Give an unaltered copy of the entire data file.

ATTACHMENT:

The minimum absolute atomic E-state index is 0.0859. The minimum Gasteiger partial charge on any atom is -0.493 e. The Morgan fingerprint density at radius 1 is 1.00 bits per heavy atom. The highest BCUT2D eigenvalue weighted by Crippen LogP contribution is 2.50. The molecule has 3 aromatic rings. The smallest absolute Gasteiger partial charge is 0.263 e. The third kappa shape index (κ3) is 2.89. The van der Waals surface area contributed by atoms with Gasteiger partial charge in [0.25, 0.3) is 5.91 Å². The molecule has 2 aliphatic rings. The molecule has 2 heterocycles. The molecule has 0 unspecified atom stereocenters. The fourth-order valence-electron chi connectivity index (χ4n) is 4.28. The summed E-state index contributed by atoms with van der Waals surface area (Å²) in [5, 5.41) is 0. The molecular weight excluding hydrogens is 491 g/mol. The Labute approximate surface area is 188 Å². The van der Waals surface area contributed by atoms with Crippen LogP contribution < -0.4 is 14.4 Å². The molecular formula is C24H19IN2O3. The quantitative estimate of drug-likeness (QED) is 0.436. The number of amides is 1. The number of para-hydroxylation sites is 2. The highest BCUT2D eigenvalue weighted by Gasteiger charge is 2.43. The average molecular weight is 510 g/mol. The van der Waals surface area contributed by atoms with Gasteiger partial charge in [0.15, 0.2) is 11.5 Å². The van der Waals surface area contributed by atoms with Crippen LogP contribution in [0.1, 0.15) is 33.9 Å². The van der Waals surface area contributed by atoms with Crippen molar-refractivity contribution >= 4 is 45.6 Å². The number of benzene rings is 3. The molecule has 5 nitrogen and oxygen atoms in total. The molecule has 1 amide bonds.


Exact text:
The minimum absolute atomic E-state index is 0.0859. The minimum Gasteiger partial charge on any atom is -0.493 e. The Morgan fingerprint density at radius 1 is 1.00 bits per heavy atom. The highest BCUT2D eigenvalue weighted by Crippen LogP contribution is 2.50. The molecule has 3 aromatic rings. The smallest absolute Gasteiger partial charge is 0.263 e. The third kappa shape index (κ3) is 2.89. The van der Waals surface area contributed by atoms with Gasteiger partial charge in [0.25, 0.3) is 5.91 Å². The molecule has 2 aliphatic rings. The molecule has 2 heterocycles. The molecule has 0 unspecified atom stereocenters. The fourth-order valence-electron chi connectivity index (χ4n) is 4.28. The summed E-state index contributed by atoms with van der Waals surface area (Å²) in [5, 5.41) is 0. The molecular weight excluding hydrogens is 491 g/mol. The Labute approximate surface area is 188 Å². The van der Waals surface area contributed by atoms with Crippen LogP contribution < -0.4 is 14.4 Å². The molecular formula is C24H19IN2O3. The quantitative estimate of drug-likeness (QED) is 0.436. The number of amides is 1. The number of para-hydroxylation sites is 2. The highest BCUT2D eigenvalue weighted by Gasteiger charge is 2.43. The average molecular weight is 510 g/mol. The van der Waals surface area contributed by atoms with Gasteiger partial charge in [0.15, 0.2) is 11.5 Å². The van der Waals surface area contributed by atoms with Crippen LogP contribution in [0.1, 0.15) is 33.9 Å². The van der Waals surface area contributed by atoms with Crippen molar-refractivity contribution >= 4 is 45.6 Å². The number of benzene rings is 3. The molecule has 5 nitrogen and oxygen atoms in total. The molecule has 1 amide bonds.